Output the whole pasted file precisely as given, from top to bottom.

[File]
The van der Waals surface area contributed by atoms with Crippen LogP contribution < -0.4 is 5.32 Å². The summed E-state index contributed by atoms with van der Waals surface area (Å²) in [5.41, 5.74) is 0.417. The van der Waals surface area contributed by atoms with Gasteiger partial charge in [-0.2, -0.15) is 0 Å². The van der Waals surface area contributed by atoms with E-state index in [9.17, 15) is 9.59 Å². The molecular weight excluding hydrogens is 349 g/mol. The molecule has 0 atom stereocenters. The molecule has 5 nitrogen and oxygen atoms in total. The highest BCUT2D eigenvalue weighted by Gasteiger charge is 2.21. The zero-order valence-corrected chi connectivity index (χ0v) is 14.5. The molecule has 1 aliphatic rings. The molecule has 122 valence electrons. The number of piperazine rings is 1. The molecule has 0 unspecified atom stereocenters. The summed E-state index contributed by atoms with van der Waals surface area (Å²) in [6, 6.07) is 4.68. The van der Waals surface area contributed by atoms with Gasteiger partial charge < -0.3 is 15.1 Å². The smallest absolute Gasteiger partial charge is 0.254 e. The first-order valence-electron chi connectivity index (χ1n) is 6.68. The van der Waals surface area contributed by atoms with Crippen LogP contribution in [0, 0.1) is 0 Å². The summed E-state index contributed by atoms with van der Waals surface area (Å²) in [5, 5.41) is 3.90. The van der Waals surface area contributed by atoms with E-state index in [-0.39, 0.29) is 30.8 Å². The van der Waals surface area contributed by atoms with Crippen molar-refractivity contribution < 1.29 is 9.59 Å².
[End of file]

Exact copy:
The van der Waals surface area contributed by atoms with Crippen LogP contribution < -0.4 is 5.32 Å². The summed E-state index contributed by atoms with van der Waals surface area (Å²) in [5.41, 5.74) is 0.417. The van der Waals surface area contributed by atoms with Gasteiger partial charge in [-0.2, -0.15) is 0 Å². The van der Waals surface area contributed by atoms with E-state index in [9.17, 15) is 9.59 Å². The molecular weight excluding hydrogens is 349 g/mol. The molecule has 0 atom stereocenters. The molecule has 5 nitrogen and oxygen atoms in total. The highest BCUT2D eigenvalue weighted by Gasteiger charge is 2.21. The zero-order valence-corrected chi connectivity index (χ0v) is 14.5. The molecule has 1 aliphatic rings. The molecule has 122 valence electrons. The number of piperazine rings is 1. The molecule has 0 unspecified atom stereocenters. The summed E-state index contributed by atoms with van der Waals surface area (Å²) in [6, 6.07) is 4.68. The van der Waals surface area contributed by atoms with Gasteiger partial charge < -0.3 is 15.1 Å². The smallest absolute Gasteiger partial charge is 0.254 e. The first-order valence-electron chi connectivity index (χ1n) is 6.68. The van der Waals surface area contributed by atoms with Crippen LogP contribution in [0, 0.1) is 0 Å². The summed E-state index contributed by atoms with van der Waals surface area (Å²) in [5, 5.41) is 3.90. The van der Waals surface area contributed by atoms with E-state index in [-0.39, 0.29) is 30.8 Å². The van der Waals surface area contributed by atoms with Crippen molar-refractivity contribution < 1.29 is 9.59 Å².